The Creative Round-up : May

As we spend a lot of time keeping ourselves up to date with the design industry, through mediums such as magazines, blogs and the news, we tend to come across a lot of projects that catch our eye and really draw us in. The Creative Roundup is a new series where we share projects we've discovered and feel are worth shouting about, focusing on all areas of the design industry from architecture to graphic design, fashion to fine art.

Life Faker

One of our favourite projects we discovered this month is Life Faker by mental health start up Sanctus. The website concept is an online life-faking service which allows users to purchase packages of photographs to post on their social media, including holiday snaps, the ideal yet unachievable body and Instagram-worthy meals. Whilst at first it may seem like a ridiculous concept, its actual purpose is to highlight the pressures of social media and its impact on mental health. We’re at a point where a service of this type doesn’t seem so unrealistic, so an idea like this puts things into perspective, highlighting how much of an impact social media has on individual’s lives.

Ford ‘Feel the View’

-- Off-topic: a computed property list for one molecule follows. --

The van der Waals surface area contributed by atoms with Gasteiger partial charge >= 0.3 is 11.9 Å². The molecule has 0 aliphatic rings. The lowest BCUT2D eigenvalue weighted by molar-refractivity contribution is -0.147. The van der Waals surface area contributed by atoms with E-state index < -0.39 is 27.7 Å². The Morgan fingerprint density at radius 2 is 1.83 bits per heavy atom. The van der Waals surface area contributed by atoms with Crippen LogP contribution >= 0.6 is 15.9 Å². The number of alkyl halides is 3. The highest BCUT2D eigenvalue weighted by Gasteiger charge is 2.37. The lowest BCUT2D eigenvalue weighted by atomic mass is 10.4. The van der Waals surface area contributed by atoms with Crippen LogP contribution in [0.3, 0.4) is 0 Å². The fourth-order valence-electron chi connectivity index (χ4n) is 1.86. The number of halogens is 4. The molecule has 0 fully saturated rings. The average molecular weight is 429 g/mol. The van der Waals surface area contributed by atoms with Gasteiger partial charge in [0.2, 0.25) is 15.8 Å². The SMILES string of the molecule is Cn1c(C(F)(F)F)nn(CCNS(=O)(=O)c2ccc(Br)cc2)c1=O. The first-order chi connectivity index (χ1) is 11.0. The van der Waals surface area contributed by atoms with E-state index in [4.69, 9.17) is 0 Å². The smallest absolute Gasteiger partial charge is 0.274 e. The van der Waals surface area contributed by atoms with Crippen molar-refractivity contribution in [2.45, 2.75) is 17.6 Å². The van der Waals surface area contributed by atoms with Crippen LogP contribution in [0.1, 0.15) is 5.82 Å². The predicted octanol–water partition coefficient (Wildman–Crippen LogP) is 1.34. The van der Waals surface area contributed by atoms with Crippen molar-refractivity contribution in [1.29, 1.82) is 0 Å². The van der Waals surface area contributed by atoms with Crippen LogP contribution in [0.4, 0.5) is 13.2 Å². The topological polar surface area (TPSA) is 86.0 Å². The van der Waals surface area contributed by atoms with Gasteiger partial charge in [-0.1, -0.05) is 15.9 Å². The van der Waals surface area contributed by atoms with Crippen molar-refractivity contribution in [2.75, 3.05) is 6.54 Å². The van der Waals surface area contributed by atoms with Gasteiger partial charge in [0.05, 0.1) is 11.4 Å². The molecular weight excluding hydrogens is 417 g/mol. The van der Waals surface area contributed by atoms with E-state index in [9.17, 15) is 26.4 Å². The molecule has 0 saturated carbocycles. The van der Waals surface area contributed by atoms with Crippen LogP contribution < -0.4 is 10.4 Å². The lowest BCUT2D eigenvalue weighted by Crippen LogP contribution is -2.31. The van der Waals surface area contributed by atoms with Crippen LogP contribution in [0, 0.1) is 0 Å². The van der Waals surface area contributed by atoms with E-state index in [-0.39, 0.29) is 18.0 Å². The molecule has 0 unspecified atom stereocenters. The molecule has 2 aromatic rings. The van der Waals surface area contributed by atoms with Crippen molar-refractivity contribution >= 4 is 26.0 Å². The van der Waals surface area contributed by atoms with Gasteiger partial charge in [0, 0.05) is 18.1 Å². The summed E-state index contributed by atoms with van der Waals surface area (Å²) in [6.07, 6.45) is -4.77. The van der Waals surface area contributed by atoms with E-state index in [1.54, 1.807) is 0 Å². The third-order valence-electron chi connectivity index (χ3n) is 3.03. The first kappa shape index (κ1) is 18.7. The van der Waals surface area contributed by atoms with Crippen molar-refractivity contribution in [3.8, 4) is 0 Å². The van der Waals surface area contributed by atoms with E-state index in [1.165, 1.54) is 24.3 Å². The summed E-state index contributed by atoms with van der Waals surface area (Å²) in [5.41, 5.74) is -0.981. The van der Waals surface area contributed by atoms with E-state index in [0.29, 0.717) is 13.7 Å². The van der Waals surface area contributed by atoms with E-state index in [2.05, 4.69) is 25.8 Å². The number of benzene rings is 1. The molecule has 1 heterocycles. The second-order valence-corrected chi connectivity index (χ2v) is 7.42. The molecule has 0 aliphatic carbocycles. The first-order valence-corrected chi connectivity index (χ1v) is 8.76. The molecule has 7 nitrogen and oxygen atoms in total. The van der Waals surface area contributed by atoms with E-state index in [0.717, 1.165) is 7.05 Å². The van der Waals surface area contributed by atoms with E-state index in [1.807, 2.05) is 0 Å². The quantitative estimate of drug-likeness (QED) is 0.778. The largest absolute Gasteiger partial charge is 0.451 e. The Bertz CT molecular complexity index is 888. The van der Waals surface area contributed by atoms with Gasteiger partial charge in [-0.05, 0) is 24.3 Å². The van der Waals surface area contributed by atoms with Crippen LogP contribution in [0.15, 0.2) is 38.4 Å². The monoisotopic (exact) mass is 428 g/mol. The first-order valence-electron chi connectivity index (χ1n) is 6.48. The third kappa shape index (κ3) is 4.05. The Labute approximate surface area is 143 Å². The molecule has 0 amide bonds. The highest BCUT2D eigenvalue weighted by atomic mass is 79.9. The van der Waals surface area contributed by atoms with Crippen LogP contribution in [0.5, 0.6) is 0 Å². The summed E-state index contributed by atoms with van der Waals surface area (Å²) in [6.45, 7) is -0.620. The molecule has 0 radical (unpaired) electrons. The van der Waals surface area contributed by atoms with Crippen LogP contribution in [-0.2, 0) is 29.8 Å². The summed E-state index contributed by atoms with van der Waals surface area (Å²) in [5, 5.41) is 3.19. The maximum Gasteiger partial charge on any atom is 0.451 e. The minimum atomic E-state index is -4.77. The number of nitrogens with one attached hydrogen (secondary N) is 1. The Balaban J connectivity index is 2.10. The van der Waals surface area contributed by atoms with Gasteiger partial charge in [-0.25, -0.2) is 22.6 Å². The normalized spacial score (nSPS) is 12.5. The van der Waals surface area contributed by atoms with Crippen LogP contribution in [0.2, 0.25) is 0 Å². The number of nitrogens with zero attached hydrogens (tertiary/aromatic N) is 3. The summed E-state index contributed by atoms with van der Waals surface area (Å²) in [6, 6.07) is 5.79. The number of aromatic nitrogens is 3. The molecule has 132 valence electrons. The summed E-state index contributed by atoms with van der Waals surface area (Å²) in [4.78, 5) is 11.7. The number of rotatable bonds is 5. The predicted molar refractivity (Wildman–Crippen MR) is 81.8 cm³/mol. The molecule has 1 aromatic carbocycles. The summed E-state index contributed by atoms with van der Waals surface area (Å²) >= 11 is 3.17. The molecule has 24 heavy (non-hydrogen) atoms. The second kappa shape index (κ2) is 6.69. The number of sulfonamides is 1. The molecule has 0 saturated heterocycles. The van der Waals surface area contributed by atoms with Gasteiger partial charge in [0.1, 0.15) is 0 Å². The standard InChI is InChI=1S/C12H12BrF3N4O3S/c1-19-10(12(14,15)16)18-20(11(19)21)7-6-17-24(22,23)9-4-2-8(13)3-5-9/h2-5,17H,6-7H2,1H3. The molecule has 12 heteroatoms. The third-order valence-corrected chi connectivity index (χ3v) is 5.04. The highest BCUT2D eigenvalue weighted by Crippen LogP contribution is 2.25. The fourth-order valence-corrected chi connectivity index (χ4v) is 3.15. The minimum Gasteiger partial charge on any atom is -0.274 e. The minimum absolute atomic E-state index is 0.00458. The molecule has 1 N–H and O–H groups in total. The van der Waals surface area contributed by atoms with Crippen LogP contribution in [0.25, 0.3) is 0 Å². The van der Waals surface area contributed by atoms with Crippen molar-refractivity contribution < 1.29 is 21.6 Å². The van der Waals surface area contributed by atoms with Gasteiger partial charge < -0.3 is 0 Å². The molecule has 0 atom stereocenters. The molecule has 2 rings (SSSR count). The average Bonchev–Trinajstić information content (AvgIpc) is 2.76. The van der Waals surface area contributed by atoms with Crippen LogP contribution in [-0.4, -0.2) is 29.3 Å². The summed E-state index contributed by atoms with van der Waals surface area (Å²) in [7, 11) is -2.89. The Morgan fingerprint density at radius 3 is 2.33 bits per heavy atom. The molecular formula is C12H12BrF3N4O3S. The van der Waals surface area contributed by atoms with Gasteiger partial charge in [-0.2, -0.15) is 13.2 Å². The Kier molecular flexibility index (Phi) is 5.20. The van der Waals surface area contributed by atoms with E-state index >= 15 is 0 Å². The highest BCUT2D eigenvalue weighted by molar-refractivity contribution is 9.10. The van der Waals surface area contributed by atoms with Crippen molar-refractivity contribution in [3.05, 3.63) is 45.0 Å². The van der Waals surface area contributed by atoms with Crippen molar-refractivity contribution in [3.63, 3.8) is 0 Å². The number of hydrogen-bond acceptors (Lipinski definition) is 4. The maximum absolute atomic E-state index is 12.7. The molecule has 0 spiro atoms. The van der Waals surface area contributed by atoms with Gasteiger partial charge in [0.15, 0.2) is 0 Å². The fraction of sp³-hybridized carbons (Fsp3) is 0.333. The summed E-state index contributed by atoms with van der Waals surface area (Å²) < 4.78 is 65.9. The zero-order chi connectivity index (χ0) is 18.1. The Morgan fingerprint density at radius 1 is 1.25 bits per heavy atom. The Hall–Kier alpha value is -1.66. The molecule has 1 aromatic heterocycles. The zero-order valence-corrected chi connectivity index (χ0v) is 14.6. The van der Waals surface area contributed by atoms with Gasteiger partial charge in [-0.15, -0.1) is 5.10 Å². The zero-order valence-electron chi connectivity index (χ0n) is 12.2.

Another project we’ve discovered this month is ‘Feel the View’ by Ford. This is a concept to help the visually impaired experience landscapes outside their car window using up to 255 levels of vibrations to represent different elements of their view. The process of producing the vibrations involves an inbuilt camera capturing the view, before converting it to grayscale where each shade of grey is translated into a vibration of a different intensity. This project is particularly interesting as we often take simple things like being able to see beautiful views outside for granted. This new concept lets those who are visually impaired experience things which may not typically be considered.

Anima collection by Kosuke Araki

Kosuke Araki, a Japanese designer, has transformed daily food waste into beautiful tableware and vessels as part of his Anima collection. To create the products, carbonised vegetable waste is mixed with animal glue before being finished with urushi, a Japanese lacquer. We always love projects which re-use existing materials otherwise designated to be thrown away. In a society with an attitude to dispose items rather than finding other uses for them, projects like this are really useful to help change individual’s perspectives.

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